The #etnographquarantinedan, Episode 6: Rafi Moskowitz, 20, Palo Alto, California, USA
The conversation was held in English using the hotel room phone.
Rafi is very eloquent, open, and eager to talk and tell about himself. We immediately connected and the conversation flowed. Rafi's father is Israeli, originally from Raanana, and his mother is American. He grew up in a very Israeli home, and his parents insisted on talking in both Hebrew and English. His Israeli family is scattered between Kfar Saba, Hod Hasharon, and Modi'in.
He came to Israel to join the army. "I always knew I was going to serve in the IDF. It was crystal clear from a young age that this was something I was going to do. My father was a soldier in the Israeli Army, and I feel and consider myself Israeli. Israel is my home, even though I grew up in America. You know, it’s a bit of split personality to grow up in America but to feel Israeli." After graduating from high school, his parents asked him to postpone his plan to enlist and to go to college first, so he studied neurobiology for two years. However, at the end of his second year, he decided to quit and resume his original plan to enlist.
He joined Garin Tzabar (for a more detailed explanation, see Episode 5: Rebecca), and together with a group of 21 young people, he attended one face-to-face seminar in Chicago and three online seminars due to COVID-19. The seminars were intended to make sure the participants understood the reality and challenges ahead of them. Rafi arrived in Israel with these 21 young people, some of whom were sent to the hotel for quarantine, while others were sent to their families around Israel. He sees this group as "my family here. Even though I have a family in Israel, I know the other members will always be my family and community. Even now, while in isolation, we have a WhatsApp group and we chat all day with each other."
After finishing the 14 days of quarantine, Rafi will spend a few days with his Israeli family. He will then move to Kibbutz Urim in the Negev desert in southern Israel to begin his conscription process and complete the last three months of the programme, which includes learning Hebrew in the ulpan.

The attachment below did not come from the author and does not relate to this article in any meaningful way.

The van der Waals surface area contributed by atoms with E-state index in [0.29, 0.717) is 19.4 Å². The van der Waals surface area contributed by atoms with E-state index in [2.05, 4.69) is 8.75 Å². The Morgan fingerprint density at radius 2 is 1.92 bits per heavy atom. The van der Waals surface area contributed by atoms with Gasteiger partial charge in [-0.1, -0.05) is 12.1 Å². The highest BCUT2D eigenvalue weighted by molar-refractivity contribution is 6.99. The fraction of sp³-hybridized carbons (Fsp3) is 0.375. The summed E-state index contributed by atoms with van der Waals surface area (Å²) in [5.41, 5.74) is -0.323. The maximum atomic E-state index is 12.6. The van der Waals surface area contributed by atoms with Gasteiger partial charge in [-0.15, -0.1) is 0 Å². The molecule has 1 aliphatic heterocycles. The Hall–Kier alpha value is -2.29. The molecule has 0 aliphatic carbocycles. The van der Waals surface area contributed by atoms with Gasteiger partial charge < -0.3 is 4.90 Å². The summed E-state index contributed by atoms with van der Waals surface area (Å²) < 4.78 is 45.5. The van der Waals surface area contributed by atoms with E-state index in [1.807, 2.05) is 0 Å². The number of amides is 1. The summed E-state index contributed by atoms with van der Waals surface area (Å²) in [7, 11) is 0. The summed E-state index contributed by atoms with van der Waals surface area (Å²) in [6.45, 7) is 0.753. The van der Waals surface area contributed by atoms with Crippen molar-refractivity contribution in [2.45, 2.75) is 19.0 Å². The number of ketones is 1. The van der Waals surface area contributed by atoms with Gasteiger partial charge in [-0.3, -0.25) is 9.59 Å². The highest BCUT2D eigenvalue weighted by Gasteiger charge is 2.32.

What was Rafi's experience with COVID-19 in California? It turns out that both Rafi and his sister contracted COVID at the beginning of the pandemic. They isolated themselves in one room of their parents' house for five weeks, so the current self-isolation is not a new experience for him. "Although California was hit less hard than other states, we also had a large outbreak."
At the end of our conversation, Rafi asked me if he could say something for the readers of my project: "I want to say thank you to the State of Israel for the hotel quarantine solution [it is entirely state-funded]. They give me a room with a great view of the sea, three meals a day, I have a balcony, which is bliss, I read many books and talk to my family and my friends from the programme all day long, so it’s not so terrible. I don’t know where I will live in the future. Although I feel Israeli, I grew up in the United States, and this difference makes me feel a bit unsure. It's like having a split personality. To be honest, I have never actually lived in Israel, only as a visitor, a guest, so I want to take the army service period as an opportunity to understand what it’s like to live in Israel. Then I can decide where I want to live."
And most important of all? At the end of our conversation, Rafi told me that he took some anthropology courses in college, and "it was fascinating. Your work and what you are doing with this project is so cool!"